The newest film by Bosnian director Aida Begic follows the stories of Syrian refugees İsa, Ahmed and Mutez, shedding light on the effects of war on children and the trauma they experience in the ongoing Syrian civil war. For the last year-and-a-half, Begic has been visiting refugee camps all across Turkey, meeting new people and listening to firsthand accounts of the country’s youngest refugees to gain an understanding of their predicament, holding acting, film and drama workshops that have allowed her to work with more than 250 Syrian children, casting child actors from her workshops in her new film, “Orphan.”
As filming continues in the southeastern province of Şanlıurfa, the Bosnian director spoke with an Anadolu Agency (AA) correspondent about the journey, saying that the filming process is nearing completion, ready to wrap up after six weeks of shooting in the Turkish province. She highlighted that “Orphan” is a film centered on the experiences of the children of war and those left orphaned in the conflict, while adding that this is her third film to be produced about similar subjects.
While Begic’s filmography has primarily been composed of dramas, she told AA that she hopes to create a comedy in the future. The Bosnian director also explained that “Orphan” features comedic elements that will allow its audiences to breath a sigh of relief throughout the film.
Pictured above, Bosnian director Aida Begic embarked on a mission to portray children of war though the story of three Syrian refugee children.
Belgic indicated that she received overwhelming hospitality while in Turkey and that she has not run into any difficulties while filming “Orphan.” As a native of Bosnia, the director stressed that she has personally experienced the effects of war, having witnessed the Bosnian War nearly 25 years ago. She said: “I have children of my own. I empathize with the feelings these children experience. Here in Turkey, we are shooting a film about Syrian refugees because we need to give the children of the tragedy a voice to be heard around the world. Making a film about children coming from different countries becoming refugees is a nice thing. We want their voices to be heard,” Belgic said, adding that countries in both the Balkans and the Middle East have experienced and continue to endure the same sufferings.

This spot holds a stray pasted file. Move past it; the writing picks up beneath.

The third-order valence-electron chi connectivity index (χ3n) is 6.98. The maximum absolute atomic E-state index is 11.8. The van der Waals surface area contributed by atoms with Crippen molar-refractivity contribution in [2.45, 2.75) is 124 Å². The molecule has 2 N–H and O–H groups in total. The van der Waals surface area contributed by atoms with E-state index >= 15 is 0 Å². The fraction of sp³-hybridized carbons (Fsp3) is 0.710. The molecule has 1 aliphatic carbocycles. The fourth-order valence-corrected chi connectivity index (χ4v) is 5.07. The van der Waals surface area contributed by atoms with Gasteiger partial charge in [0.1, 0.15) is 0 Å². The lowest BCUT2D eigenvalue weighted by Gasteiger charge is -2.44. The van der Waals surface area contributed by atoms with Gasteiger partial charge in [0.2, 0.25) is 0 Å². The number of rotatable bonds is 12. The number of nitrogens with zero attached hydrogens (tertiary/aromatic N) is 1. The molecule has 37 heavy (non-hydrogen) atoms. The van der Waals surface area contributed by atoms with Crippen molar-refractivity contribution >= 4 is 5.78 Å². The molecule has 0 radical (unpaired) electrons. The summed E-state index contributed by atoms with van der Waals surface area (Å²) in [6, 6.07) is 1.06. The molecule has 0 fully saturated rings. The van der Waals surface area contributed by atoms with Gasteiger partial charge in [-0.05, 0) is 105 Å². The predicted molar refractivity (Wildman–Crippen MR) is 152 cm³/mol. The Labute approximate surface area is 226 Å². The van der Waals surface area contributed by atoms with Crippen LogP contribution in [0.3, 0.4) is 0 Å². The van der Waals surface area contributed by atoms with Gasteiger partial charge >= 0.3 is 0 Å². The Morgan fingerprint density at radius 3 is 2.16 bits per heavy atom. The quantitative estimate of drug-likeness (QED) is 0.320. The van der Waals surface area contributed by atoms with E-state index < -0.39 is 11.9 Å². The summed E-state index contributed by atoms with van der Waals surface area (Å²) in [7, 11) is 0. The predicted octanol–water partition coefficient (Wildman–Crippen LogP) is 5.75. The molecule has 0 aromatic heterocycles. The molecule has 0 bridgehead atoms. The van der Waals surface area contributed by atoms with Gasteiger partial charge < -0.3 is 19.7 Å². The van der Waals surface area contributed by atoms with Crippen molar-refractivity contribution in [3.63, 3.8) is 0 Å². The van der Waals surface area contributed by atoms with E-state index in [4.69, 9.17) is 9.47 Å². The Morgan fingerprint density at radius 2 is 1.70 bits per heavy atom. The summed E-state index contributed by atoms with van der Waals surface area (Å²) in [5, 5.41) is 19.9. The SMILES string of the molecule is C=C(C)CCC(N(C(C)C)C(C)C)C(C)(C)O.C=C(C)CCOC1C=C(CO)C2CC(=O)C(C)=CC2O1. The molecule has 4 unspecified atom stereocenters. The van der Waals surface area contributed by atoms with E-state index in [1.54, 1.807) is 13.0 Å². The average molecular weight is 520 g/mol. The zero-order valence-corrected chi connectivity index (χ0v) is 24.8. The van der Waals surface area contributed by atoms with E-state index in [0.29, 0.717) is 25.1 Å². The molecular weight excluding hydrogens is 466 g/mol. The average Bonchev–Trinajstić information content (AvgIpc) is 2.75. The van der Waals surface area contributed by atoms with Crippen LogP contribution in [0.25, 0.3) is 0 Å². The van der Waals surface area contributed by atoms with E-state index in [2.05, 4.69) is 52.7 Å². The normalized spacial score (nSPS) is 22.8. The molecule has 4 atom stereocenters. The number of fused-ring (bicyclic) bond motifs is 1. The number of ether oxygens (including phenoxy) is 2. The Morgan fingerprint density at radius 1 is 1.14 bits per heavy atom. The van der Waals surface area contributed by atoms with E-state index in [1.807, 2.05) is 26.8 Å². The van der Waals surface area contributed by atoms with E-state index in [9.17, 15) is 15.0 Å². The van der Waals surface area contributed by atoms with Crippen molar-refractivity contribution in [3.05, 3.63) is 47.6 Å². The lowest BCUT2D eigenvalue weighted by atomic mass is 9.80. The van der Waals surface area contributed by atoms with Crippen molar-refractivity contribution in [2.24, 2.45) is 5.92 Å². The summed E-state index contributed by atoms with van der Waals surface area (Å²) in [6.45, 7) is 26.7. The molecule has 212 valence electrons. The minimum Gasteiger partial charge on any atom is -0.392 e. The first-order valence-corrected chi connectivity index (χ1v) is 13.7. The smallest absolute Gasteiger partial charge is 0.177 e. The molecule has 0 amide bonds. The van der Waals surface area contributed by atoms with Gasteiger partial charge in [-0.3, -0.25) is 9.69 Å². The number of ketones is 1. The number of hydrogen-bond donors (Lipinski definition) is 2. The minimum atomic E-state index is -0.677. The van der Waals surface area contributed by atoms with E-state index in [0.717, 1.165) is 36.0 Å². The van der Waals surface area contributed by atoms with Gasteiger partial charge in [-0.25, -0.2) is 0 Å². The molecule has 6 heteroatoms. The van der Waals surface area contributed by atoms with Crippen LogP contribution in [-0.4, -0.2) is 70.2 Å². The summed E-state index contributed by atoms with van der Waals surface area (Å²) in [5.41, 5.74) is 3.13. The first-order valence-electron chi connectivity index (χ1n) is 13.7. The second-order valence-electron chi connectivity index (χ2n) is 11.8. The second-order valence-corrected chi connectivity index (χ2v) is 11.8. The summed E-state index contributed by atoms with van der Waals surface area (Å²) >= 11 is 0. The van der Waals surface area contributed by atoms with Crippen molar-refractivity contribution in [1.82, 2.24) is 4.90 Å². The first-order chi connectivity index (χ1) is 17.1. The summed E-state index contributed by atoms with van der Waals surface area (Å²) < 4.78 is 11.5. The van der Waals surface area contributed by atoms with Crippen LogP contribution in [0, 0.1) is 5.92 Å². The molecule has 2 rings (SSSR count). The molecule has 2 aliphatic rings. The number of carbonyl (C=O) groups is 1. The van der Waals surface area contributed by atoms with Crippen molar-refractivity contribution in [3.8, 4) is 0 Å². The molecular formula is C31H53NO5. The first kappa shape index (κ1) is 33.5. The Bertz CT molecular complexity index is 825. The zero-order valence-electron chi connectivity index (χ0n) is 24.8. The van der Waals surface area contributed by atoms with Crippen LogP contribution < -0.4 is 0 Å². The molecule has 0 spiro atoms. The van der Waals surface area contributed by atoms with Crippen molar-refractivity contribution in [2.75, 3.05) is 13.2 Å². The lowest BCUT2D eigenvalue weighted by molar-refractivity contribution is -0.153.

“We are here from Bosnia and Turkey, but I do not believe that we have linguistic troubles,” said the Bosnian director. “Our film crew is composed of people from 13 different countries, including Syrians, Bosnians and Turks, and we speak from our hearts. This film has united two continents in one heart. In fact, this is what makes Turkey a special and unique coun
try because you can feel the soul around here. We are dealing with different people, different cultures and different types of suffering, but there is no barrier between us.”
As a director, Begic believes that many feelings can be transferred to people via the silver screen, noting: “I try to focus on themes of love and communication as well as hope and inner beauty in my films. Hope needs to flourish. There is much more beauty in the world that our eyes can see. I want to reveal these beauties in my films. I believe that different kinds of beauties have the ability to flourish in different concepts and have meaning.”
Lead Syrian actor in the film İsa Demlahi, 15, came to Turkey two days after losing his father in the war. For the last three years, İsa has been living in a home in Gaziantep that he shares with 30 other people. Young actor Demlahi expressed his happiness to the AA correspondent for being featured in “Orphan,” saying: “I like the film as its focal point is Syria. I would take part in any production that is about Syria. I was attending a cinema school back in my country. I want to continue my studies and become a good actor in the future. I believe that a star will be born after this film, and I hope that it will be me.”
Having a very big heart, Demlahi promises to help all Syrians in need if he becomes famous and rich in the future. “We were doing okay before the war broke out,” said Demlahi, while explaining their financial status back in Syria: “We were living in peace with my mum and dad, but our entire world collapsed when my father died. Many people died in Syria and on the border. I want to share these tragedies with others by making films about Syria. If I earn money, I will make sure other Syrians earn money as well.”
Produced by Bosnia and Herzegovina-based production company Film House Sarajevo, “Orphan” is the story of Syrian children İsa, Ahmed and Mutaz who are able to find love and friendship on a journey that began in hatred and destruction.
Written and directed by Begic, who was inspired by real people and true events, the film is produced in Turkish, Bosnian, Arabic and English and features amateur child actors from France, Jordan, Turkey and Palestine. İsa Demlahi, Ahmed Hasrum, Mutez İbrahimpaşa, Tuka Nağğal, Carole Abboud, Firas Taybeh, Nisreen Faour, Darina Al Joundi, Siham Haddad, Mehmet Usta, Yıldız Kültür, Feyyaz Duman, Beyazıt Gülercan and Ferda Işıl star in the leading roles.